Have you thought about the possible relationship of Blogs and Reality TV? What is it that has moved so many people to live vicariously through the lives of the famous (from Madonna and the Osbournes through Anna Nicole Smith) to the much more ordinary lives of bloggers?

Is this evidence that we are so involved in media "reality" that the day-to-day stuff (our lives) aren't as interesting anymore?

By way of clarification, I wasn't referring to the Blogger but the reader. And yes, there is a difference between subject matter Blogs and biographical ones, in my view.

The ever-thoughtful Bob Nilsson checks in:

Your more accepting stance on the Policy Analysis Market resonated with Business Week -Betting on Terror: An Explosive Idea [BW offers this article both for free and for pay].

I remember that you also took an independent and somewhat contrarian view of Richard Nixon back in 1973. Back then you said you did not dislike Nixon because of his crookedness (before the full story was known) -- after all, few politicians were very clean. Rather, you disliked him because of his bad policies - like cutting funding for education.

It probably won't surprise close friends or regular readers to find that I cannot remember saying that. When you talk as much as I do, and express as many opinions, you're bound to forget a few now and then.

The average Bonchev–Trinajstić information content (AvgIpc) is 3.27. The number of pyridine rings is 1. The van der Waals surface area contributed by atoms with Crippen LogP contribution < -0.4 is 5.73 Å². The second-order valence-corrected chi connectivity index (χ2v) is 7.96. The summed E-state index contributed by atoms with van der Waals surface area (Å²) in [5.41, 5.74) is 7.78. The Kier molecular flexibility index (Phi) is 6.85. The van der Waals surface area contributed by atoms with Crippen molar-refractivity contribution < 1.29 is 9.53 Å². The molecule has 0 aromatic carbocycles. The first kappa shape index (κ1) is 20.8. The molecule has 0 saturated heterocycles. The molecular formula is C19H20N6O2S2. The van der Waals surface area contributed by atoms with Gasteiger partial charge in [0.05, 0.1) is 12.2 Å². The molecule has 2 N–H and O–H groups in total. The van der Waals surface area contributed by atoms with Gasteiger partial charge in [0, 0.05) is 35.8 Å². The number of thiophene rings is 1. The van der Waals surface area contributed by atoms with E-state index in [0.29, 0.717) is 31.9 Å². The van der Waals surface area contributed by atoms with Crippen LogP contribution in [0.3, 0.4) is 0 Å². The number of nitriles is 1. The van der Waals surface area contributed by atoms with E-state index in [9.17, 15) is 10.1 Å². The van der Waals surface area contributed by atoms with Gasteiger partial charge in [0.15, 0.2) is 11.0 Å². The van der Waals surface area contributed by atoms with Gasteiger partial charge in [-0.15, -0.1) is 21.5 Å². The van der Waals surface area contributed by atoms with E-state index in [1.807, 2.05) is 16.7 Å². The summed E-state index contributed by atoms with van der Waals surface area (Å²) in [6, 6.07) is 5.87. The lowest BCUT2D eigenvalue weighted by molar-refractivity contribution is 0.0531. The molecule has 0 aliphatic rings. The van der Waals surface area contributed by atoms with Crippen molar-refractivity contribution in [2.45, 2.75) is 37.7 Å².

Which reminds me of a line of mine Clark Smith quoted back to me, after talking me into some ill-advised adventure during my freshman year in college. I agreed to come along, saying, "Wish-wash. I'm so wishy-washy, I don't know whether to sleep in a bed or a bowl." I probably forgot the line five minutes later; he remembered it for 30 years. Life is funny that way.

John Hanzel found it in The Guardian: the secret of long life is to become a scientist.

Phil Gill was amused by Maureen Dowd's gay makeover of Bush.

The Dan Grobstein File:

From the New York Times:

  • In a column entitled State of Decline, the Nearly Perfect Paul Krugman writes: "From smog to silicon, from the sexual revolution to the tax revolt, the future has usually arrived in California first. Now the Golden State is degenerating into a banana republic. Can the nation be far behind?" He also bemoans the fact that the CIA, under Bush orders is now cooking the books to make intelligence fit political needs.
  • Nicholas Kristof notes, sadly, the total collapse of our North Korea policy under Bush.
  • The flash mob fad reminds Dan of an old Larry Niven story.
  • Steve Martin, one of the smartest funnymen in the world, deftly skewers the search for WMDs on the op-ed page.
  • Former Congressman and Hillary doormat Rick Lazio explains why free trade's in trouble.

From elsewhere, Dan found these stories:

  • The competitiveness of the penis (BBC)
  • The Xerox glossy watermark hack: is it a bug or a feature? (Slashdot)
  • The Bush team plays games with history. There's a surprise; they can't tell the truth about the present, why should the past be any different? (Newsday)
  • You can find the Elite Force Aviator: George W. Bush - U.S. President and Naval Aviator - 12" Action Figure. (KBToys)